Detroit, MI – Magglio Ordonez, a career .309 hitter over 15 major league seasons with the White Sox and Tigers, officially retired Sunday in a ceremony before Detroit's game with the Yankees.
The festivities included a video tribute and an on-field ceremony for Ordonez, who played for the Tigers from 2005-11 after spending eight seasons with the White Sox.
Dan Dickerson, the Tigers radio broadcaster, served as emcee and said Ordonez "represented a huge part of the baseball renaissance that has taken place here in Detroit."
"His clutch hitting, solid defense, combined with a quiet workmanlike attitude -- and you have to mention the hair, the hair -- quickly endeared him to Tigers fans who were just dying for a winner here in Detroit," said Dickerson.
He mentioned Ordonez's signature moment in a Detroit uniform, the walk-off three-run homer that won Game 4 of the 2006 ALCS against Oakland and sent the Tigers to the World Series for the first time since 1984.
A replay of the homer showed during the video tribute and Ordonez walked onto the Comerica Park field shortly thereafter, clad in a suit and tie and wearing large black sunglasses.
Tigers owner Mike Ilitch helped unveil a painting showing Ordonez, with a fist raised in the air, starting his home run trot from his Game 4 walk-off.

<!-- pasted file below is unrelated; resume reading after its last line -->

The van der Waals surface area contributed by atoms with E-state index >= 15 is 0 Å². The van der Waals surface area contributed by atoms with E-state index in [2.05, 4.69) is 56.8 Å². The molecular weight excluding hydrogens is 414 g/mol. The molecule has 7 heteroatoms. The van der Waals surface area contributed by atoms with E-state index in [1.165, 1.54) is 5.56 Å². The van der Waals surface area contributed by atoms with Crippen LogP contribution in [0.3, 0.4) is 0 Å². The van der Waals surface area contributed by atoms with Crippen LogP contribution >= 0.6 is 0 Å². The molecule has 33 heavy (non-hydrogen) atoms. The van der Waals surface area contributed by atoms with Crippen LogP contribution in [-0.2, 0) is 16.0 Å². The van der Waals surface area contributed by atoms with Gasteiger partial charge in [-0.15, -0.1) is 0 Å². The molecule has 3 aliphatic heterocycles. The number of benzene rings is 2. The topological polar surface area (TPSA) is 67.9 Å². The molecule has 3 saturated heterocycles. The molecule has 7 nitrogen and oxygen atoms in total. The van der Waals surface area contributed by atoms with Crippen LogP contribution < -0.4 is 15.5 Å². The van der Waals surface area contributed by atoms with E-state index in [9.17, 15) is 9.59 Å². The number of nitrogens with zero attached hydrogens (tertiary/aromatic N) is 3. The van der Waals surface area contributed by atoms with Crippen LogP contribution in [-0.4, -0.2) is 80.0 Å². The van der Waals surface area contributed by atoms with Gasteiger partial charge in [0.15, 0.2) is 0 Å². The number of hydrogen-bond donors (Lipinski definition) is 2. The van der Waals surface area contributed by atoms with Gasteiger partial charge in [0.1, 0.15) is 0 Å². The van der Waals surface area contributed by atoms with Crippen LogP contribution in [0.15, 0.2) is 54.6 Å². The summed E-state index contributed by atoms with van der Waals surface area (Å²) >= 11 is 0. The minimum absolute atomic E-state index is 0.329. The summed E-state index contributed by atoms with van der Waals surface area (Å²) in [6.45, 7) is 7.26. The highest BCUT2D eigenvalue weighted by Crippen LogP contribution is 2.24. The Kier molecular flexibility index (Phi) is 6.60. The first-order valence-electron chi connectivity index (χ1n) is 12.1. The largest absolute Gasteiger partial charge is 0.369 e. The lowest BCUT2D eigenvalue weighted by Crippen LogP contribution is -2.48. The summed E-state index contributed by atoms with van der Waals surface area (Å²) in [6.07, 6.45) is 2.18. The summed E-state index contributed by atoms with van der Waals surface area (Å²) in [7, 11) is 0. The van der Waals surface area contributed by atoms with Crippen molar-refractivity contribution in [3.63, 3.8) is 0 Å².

Ordonez said it was an honor and a privilege to retire as a Tiger and thanked the organization and fans for their support.
"They are the greatest fans in the world," he said. "I won't ever forget this city."
Ordonez spent the first eight years of his career with the White Sox and hit .307 with 187 homers and 703 RBI. He signed a five-year, $85 million contract with the Tigers prior to the 2005 season.
The six-time All Star was hampered by a sports hernia injury in 2005, but responded by hitting .298 with 24 homers and 104 RBI in 2006.
The Venezuelan-born outfielder batted .363 in 2007 to win the AL batting title -- the first Tiger to do so since Norm Cash in 1961.
Ordonez, 38, finished his career with 2,156 hits, 294 homers and 1,236 RBI.